Before I begin, I should stress that I’m not aware of any standards when it comes to vise (sometimes spelled vice) names. Manufacturers build the vise to spec, and then retailers and resellers give a name to the vise that they think will sell. This means you will find many different vise models under the name of “table vise”, and you will find a lot of overlap between table vises and other vises such as jewelers vises, hobby vises, and multi-angle vises. Vernacular and naming can vary by company, geography, platform, industry, etc.
With that being said, I will try and generalize what I NORMALLY see, but you will find exceptions to all the generalizations I write below.
That may seem a bit nit-picky, but a quick glance at table vises on amazon will illustrate just how much variation in naming there is.
With that necessary pedantry about naming out of the way, let’s get down to it : ).
What is a table vise? A table vise is generally a small portable device that fits neatly onto a table. These vises usually have a c clamp underneath them that allows you to quickly attach and detach the vise to the table. This stands in contrast to mounted or bolted vises, which need to be permanently bolted onto a work station. Bolted vises tend to be larger than vises with c clamps. There is also a third base type, known as a vacuum base. These act like a giant suction cup that sticks your vise to the table. You engage the suction action through a handle. In my personal experience, these vacuum vises are unreliable, but I’m sure there are high quality vacuum base vises out there.
Like all vises, a table vise will have a movable jaw and a stationary jaw. The movable jaw is moved towards and away from the stationary jaw via a lead screw. The lead screw is turned by a handle.
Attached to the two vise jaws will be serrated jaw pads made out of hardened steel. These are the vise jaws you most commonly see on metalworking vises. I occasionally find vises labeled as “table vises” with the broad woodworking jaw pad, but this is less common.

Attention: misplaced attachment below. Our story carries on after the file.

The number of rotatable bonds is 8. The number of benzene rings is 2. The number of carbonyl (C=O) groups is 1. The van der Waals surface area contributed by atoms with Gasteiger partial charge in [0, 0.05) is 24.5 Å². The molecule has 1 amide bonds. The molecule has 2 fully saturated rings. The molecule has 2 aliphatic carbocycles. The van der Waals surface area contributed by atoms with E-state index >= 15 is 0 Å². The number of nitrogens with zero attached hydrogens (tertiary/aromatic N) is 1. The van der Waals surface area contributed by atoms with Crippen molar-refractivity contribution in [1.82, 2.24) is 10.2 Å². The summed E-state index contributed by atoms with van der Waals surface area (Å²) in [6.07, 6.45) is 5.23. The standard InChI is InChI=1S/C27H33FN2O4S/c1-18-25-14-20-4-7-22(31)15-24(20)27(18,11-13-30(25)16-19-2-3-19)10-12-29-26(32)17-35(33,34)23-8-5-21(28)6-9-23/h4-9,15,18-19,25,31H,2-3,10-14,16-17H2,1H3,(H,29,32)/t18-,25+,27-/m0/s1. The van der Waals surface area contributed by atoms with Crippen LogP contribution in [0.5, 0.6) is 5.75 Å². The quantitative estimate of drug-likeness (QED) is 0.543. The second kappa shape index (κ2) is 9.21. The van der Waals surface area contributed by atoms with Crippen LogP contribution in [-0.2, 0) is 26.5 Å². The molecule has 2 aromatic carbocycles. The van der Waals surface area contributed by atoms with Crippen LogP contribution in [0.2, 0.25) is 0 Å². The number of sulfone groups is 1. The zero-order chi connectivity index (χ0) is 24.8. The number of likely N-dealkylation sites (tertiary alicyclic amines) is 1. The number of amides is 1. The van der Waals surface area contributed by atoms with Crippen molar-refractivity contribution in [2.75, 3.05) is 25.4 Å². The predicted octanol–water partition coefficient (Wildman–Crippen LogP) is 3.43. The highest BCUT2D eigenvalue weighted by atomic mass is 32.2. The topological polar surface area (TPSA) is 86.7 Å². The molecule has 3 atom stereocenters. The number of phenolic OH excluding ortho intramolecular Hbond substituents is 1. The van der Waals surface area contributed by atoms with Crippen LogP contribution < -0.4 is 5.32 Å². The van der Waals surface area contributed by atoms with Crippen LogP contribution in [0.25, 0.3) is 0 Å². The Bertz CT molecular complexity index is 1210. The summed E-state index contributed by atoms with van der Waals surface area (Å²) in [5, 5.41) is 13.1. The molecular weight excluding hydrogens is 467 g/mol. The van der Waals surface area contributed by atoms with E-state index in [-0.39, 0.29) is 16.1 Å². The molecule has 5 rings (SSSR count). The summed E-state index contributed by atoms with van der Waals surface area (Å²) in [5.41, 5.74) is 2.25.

The problem with serrated pads made out of steel is that they will often scratch or mar the work pieces placed within them, especially if you clamp the jaws too tightly. This is because hard materials tend to scratch soft materials. To get around this you can purchase jaw covers made out of rubber,plastic,leather, aluminum, and other softer materials that won’t scratch your work as badly. These jaw covers are also easy to replace as they wear out.
What is the body of a table vise made out of?
Most heavier vises are made out of cast ductile iron or cast gray iron. You will occasionally find smaller vises made out of aluminum, and larger vises made out of forged steel, but the vast majority of vises are ductile or gray iron. Ductile iron is usually the best material for the price (in my opinion), but if you want more details, I wrote a whole article on the different materials a vise body can be made out of.
What are table vise lead screws made out of? What about the handle?
The lead screws are usually made out of hardened high carbon steel. This is ideal as you need a material that is hard enough to resist the wear and tear that a lead screw will endure, but it must not be so brittle that it will completely snap under high clamping loads. Lower carbon steels are too soft and need constant repair. High carbon cast irons are too brittle and will fracture too quickly.
The handle can be steel or a softer material like aluminum. Some manufacturers actually design their handle to bend under high clamping loads to try and discourage you from clamping things too tightly and breaking your vise. Whether you actually want this feature or not is up to you.
A table vise can come with a number of optional features such as:
What is a table vise used for?
A table vise can be used for a number of things such as:
- holding steel rods and bars
- holding lumber
- holding pipes
Just remember that a table vise is generally smaller in stature. If you plan on subjecting your vise to heavy workloads, you may have better luck searching for “engineers vise” or “metalworking vise”. I review some on my article on bench vises for sale.